Mets Game 88: Loss to Braves

Braves 5 Mets 3

Oliver Perez got off to a strong second half start, but unfortunately it wasn’t enough to do the same for the Mets.

In a matchup pitting the two top free agent pitchers coveted by the Mets last winter, Perez pitched his most effective game of the year. Of course, when your ERA was nearly in double digits a week ago, that’s not saying much. But still, we have to be happy to see baby steps from the enigmatic lefthander — perhaps by Year Three of his contract, the 36-Million-Dollar Man will begin earning his dough.

Perez walked four, struck out six, and allowed three runs on five hits in six innings. Two of those five hits, however, were solo homers blasted in the second inning that gave the Braves a quick 2-zip lead. The Mets mounted a comeback in the fourth, scoring three runs off a shaky Derek Lowe, but that was all they could muster in the contest. After Dan Murphy’s double scored Gary Sheffield, the Mets offense produced just two singles through the remainder of the game.


Ironic, isn’t it, that the starting pitchers spun similar performances, yet for Lowe, it was a mediocre outing, but for Perez, it was a good outing?

Garrett Anderson was 3-for-4 with a homerun for the Braves. Ryan Church pinch-ran for him in the 8th and eventually scored the insurance run.

Jeff Francoeur was 0-for-4 with an RBI. The Mets are 2-1 with him in the lineup.

Luis Castillo was the only Met with more than one hit.

Pedro Feliciano was victimized by Bobby Parnell’s inability to strand runners. Parnell faced two batters and allowed two hits, with one of them scoring the go-ahead run, which was charged to Feliciano. In turn, Feliciano was also charged with his third loss of the season.

The Mets are now 42-46 overall, 7.5 games behind the first-place Phillies.

Next Mets Game

The Mets and Braves do it again at 7:30 PM on Friday night in Atlanta. Mike Pelfrey faces Jair Jurrjens.

Joe Janish began MetsToday in 2005 to provide the unique perspective of a high-level player and coach -- he earned NCAA D-1 All-American honors as a catcher and coached several players who went on to play pro ball. As a result his posts often include mechanical evaluations, scout-like analysis, and opinions that go beyond the numbers. Follow Joe's baseball tips on Twitter at @onbaseball and at the On Baseball Google Plus page.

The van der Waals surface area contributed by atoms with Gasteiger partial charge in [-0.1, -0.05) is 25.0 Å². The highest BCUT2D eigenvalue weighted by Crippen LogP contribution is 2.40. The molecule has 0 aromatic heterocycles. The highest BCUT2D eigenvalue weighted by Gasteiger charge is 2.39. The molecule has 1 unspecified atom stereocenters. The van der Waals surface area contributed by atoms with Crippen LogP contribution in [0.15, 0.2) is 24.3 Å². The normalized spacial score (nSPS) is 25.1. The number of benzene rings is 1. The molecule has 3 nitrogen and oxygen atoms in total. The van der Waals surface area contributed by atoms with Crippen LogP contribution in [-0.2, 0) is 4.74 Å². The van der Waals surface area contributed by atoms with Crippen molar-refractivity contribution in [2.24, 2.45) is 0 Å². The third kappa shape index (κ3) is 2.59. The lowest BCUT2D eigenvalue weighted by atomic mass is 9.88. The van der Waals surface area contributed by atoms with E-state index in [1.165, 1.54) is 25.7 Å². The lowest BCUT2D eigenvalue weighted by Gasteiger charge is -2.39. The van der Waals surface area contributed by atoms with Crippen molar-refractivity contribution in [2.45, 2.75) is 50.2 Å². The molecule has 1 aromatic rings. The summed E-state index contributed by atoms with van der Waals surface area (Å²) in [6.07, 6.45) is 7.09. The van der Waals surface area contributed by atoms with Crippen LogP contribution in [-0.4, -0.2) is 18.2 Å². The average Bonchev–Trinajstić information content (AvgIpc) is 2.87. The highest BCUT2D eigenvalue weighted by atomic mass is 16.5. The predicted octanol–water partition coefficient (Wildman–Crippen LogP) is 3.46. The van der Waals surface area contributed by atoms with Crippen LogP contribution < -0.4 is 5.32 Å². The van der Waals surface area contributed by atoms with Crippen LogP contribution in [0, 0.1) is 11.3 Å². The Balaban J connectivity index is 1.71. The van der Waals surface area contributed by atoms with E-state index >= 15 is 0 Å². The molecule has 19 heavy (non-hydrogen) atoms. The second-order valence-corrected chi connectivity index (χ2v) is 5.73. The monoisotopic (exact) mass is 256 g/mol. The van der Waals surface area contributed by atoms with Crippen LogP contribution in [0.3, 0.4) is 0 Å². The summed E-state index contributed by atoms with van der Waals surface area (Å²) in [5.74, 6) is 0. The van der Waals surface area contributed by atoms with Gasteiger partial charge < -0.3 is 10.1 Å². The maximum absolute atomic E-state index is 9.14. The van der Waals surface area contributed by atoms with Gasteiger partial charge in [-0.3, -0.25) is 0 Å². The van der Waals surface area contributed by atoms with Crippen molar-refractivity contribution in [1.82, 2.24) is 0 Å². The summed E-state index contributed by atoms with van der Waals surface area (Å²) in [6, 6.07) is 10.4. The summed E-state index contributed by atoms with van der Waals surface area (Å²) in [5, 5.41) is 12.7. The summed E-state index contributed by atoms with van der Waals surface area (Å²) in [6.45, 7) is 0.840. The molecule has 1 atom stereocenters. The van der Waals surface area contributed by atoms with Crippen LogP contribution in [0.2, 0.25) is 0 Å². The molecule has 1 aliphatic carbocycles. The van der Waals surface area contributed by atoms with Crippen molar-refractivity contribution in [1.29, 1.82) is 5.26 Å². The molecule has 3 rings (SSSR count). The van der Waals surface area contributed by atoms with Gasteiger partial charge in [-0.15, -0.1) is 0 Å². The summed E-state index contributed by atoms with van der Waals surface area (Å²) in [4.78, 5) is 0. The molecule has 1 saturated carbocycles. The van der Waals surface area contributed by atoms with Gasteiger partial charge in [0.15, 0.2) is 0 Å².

1. David W. July 16, 2009 at 10:34 pm
    The three runs we scored were a gift from Martin Prado. Funny how when we play crappy defense and give away runs, I think we suck; and when the other team plays crappy defense and gives us runs, I think we suck and got lucky.

    Parnell got the double-play ball but Cora made the bad decision to cover 2nd. Parnell’s pitch to Chipper was a meatball.

    We are so bad I don’t even get angry when Chipper beats us again. I’m numb.

  2. joejanish July 16, 2009 at 11:26 pm
    LOL! so bottom line is, we suck.

    Cora covering 2B on that steal wasn’t really a “bad” decision — it made sense in that a) you expect Prado to be late on Parnell’s 95+ MPH heat and b) you expect a Bobby Cox #2 hitter to be trying to go the other way in that situation. In a way, it was more a fluke that Prado did what he did.

    But, it seems that most of the time Parnell gets into a game, people get big hits — fluke or not. Even the outs are hit pretty hard. Everyone is sitting on the kid’s fastball — which isn’t much different from Brian Stokes’ (hard but fairly straight).

  3. isuzudude July 17, 2009 at 8:33 am
    But we can still get Adam Dunn for Parnell!

    Um, yeah, I don’t think so…

    David says it all. The Mets suck. There’s no two ways around it. Just gaining a 3-2 lead in this game seemed like enough of an uphill battle, so it certainly was too much to ask for the offense to add on, or for the pitching to hold it. And whatever momentum people thought the Mets had gained by winning 2 games against the lowly Reds prior to the break has now been dashed. So much for all the hype about the Mets playing the 2nd easiest strength-of-schedule in baseball over the second half. I guess that doesn’t mean a whole lot when the Mets are considered an easy strength-of-schedule opponent on other team’s schedules as well.

  4. Stephen Greene July 17, 2009 at 2:11 pm
    The Wilpon family, who owns the Mets, have had recent financial headaches recently because of the Madoff scandal and is not on top of the league’s expansion list at the present time. The Wilpons reportedly lost $700 million in the Ponzi scheme.
    So not only are the Yankees the better team they
    have better owners as well!!
  5. Kenny July 17, 2009 at 5:31 pm
    don’t blame the wilpons for losing their money to madoff. it wasn’t their fault. when have the wilpons taken the blame for anything? you can blame omar, tom glavine, art howe, willie, rick petersen or dallas green. but not the wilpons.


    and besides, the wilpons didn’t lose $700 million. so you’re a liar. you’re probably a clubhouse cancer too. do you even PLAY baseball? probably a yankee fan.

    and besides, if the wilpons DID lose $700 million (see above), it wouldn’t affect the team’s payroll. jeff said so. so there, you liar.

    and even if it DID affect the team’s payroll (see above), jeff let omar sign a closer. and then jeff let omar trade for another closer.

    and besides, the fan base said we wanted a closer. and we got TWO closers. so we should be doubly thankful. (see below)

    thanks wilpons!